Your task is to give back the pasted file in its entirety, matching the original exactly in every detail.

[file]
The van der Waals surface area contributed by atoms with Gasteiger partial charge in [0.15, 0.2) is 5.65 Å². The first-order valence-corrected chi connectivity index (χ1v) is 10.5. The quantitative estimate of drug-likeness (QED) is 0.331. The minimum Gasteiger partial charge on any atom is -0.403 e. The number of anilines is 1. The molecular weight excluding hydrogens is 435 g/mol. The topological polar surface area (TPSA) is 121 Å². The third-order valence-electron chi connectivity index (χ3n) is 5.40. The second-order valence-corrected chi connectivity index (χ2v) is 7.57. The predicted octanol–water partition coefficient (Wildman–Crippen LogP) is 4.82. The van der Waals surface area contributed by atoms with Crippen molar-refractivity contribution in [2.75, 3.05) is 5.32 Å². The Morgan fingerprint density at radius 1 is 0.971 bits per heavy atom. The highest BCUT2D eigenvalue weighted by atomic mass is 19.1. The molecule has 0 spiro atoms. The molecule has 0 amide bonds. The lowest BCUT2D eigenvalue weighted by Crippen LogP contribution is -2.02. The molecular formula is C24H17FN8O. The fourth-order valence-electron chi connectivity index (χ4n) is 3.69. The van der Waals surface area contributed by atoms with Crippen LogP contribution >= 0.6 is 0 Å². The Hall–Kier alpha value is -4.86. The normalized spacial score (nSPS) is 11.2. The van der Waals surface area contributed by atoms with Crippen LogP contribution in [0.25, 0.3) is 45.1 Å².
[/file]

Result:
The van der Waals surface area contributed by atoms with Gasteiger partial charge in [0.15, 0.2) is 5.65 Å². The first-order valence-corrected chi connectivity index (χ1v) is 10.5. The quantitative estimate of drug-likeness (QED) is 0.331. The minimum Gasteiger partial charge on any atom is -0.403 e. The number of anilines is 1. The molecular weight excluding hydrogens is 435 g/mol. The topological polar surface area (TPSA) is 121 Å². The third-order valence-electron chi connectivity index (χ3n) is 5.40. The second-order valence-corrected chi connectivity index (χ2v) is 7.57. The predicted octanol–water partition coefficient (Wildman–Crippen LogP) is 4.82. The van der Waals surface area contributed by atoms with Crippen molar-refractivity contribution in [2.75, 3.05) is 5.32 Å². The Morgan fingerprint density at radius 1 is 0.971 bits per heavy atom. The highest BCUT2D eigenvalue weighted by atomic mass is 19.1. The molecule has 0 spiro atoms. The molecule has 0 amide bonds. The lowest BCUT2D eigenvalue weighted by Crippen LogP contribution is -2.02. The molecular formula is C24H17FN8O. The fourth-order valence-electron chi connectivity index (χ4n) is 3.69. The van der Waals surface area contributed by atoms with Crippen LogP contribution >= 0.6 is 0 Å². The Hall–Kier alpha value is -4.86. The normalized spacial score (nSPS) is 11.2. The van der Waals surface area contributed by atoms with Crippen LogP contribution in [0.25, 0.3) is 45.1 Å².